Daydreams while passing corn stubble in white fields

David Milne3It was 900 miles over two days.  I sat quietly in the passenger seat  and gazed out the window.  White expansive fields and woodlots flickered past.   It was two days of reflection, observation and daydreams.  I love a road trip.

Warren had organized our route.  He had saved up several trips and combined them into one zig zaggy marathon.  We passed west of Toronto, a stop in Milton, another in Acton and straight west out the 401 highway.  We slipped across the border into Michigan and saw a man about  a  engine in Almont.  I napped in the car while Warren conducted his business.   We spent the night  in Sarnia then  headed south to Chatham, another obscure backyard garage and another  nap.   More car pieces to pick up in Mississauga.  Kids to see in Toronto and finally home.

The best part of the trip was observing the countryside in late February.  It reminded me of a David Milne painting.

David MilneThe world outside my car window was painted in neutrals.  They are gentle, accepting shades this time of the year.  I appreciate the pigments.  The farm fences are a Payne’s gray.  Old barns and country farm houses are in soft ochre, sienna and umbra.  I notice that the willow trees are showing spring growth – a  lovely soft Naples yellow.  Between all of the objects are thick applications of titanium white.

For hours and hours I studied the woodlots pasting my car window.  It disturbs me to see fallen rotting branches neglected on the forest floors.  I delight when we pass healthy outcrops of upright forests.  They flicker pass my judgemental eye like spokes on a bicycle.

I look closely, patiently waiting to catch some wild life moving in the bush.  Everything is still and frozen.

Just outside of Chatham we came across thirty or more wind turbines.  Their blades not moving.  They towered and  screamed down on the forever altered landscape.  Tiny farm houses and barns were dwarfed in their shadow.  The battle lost.

For more hours I study individual trees.  I focus on  their form and structure; their silhouettes and lines.   I notice their cast shadows when the sun breaks through the clouds.   We pass hundreds of old farms dotted against long horizons.  For miles and miles I study the rows left behind in the corn stubble.

My mind is a blank palette.  Without paying attention, thoughts and images drift in and out.  Some gather and take weight.  I ponder and dream.   I think of the common denominator:  the soil.  I imagine the land being cleared by the early settlers.  The poor suffering Irish,  bone thin and exhausted from the famine.  Scottish immigrants were healthier.  They arrived with more materials and ablely chopped and cleared  their land.    One hundred and fifty years of working the soil.  Feeding the growing population.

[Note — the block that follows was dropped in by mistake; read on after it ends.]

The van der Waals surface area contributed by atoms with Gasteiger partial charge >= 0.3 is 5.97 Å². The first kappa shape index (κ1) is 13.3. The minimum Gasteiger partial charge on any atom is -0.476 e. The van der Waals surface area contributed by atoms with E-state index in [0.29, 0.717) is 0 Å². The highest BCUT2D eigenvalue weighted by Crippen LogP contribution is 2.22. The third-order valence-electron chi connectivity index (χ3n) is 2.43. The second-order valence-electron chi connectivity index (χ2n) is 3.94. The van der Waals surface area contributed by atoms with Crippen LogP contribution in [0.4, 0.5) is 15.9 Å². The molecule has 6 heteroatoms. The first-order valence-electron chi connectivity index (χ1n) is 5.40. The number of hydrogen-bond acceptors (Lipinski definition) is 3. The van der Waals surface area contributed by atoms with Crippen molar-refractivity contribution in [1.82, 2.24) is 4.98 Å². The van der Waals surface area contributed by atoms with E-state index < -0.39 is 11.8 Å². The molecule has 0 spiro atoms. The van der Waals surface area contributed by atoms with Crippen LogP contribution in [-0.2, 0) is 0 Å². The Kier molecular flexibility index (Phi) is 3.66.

We pass lonely cemeteries.  There is nothing but snow and tomb stones left by the side of the road.  This is my heritage.  My father’s family is scattered out this way. All buried and forgotten.   I think of my great great grandparents.  It is funny that I know my mother’s history but not my father’s  yet that is the name I proudly carry.  So many  questions left unasked.  Opportunities lost.   I remind myself to look at those old photographs again.     Were they happy? I think of eulogies and captured history.  I wish I had more stories about my heritage.  We drive on.


In Mississauga we get lost due to  road construction. There are piles of dirt half covered in snow and the traffic is confusing.  The purity of the countryside is behind us now.  We are in the city surrounded by other cars and fast food outlets.  I get a headache.  It is now too much driving.  Too much stimuli,  Tim Hortons’ and bus exhaust.

This road trip gave me time.  Two days to lose myself in barely there changing images;   some real and some imagined.  Just like snow blowing across the field, my mind whirled and soared.  The city was my eventual snow fence.

About westlakemusings

In 2013 my husband and I retired. We bought an old pre-confederation house out in the country. This blog is about our new world in the country as we explore all of life's possibilities.
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15 Responses to Daydreams while passing corn stubble in white fields

  1. you should have stopped by if you were in Chatham–I live in Kingsville–only about 50 miles away from Chatham — I love a road trip too–felt like I was along on your journey

  2. I love the random and not so random thoughts that pass through your mind as you stare out the car window. I’m always quiet in the car, preferring to look and let my mind wander too.

  3. This is one of the reasons I love public transportation – the ability to stare out a window and let my mind drift. It doesn’t happen often in the car, since I’m usually the driver, but I completely understand what you are talking about here. I get this way while I’m outside gardening, too. I’m thinking of nothing at all in particular and it’s restorative.

  4. Donna says:

    My favourite scenes in the landscape of winter is how the cedar rail fences stand out against the snow and I love looking at the shapes of the tree’s branches void of their leaves in the winter. Thank you Diane for a great read. Sometimes we look at a winter scenes as grey and devoid of colour but your certainly changed that thought.

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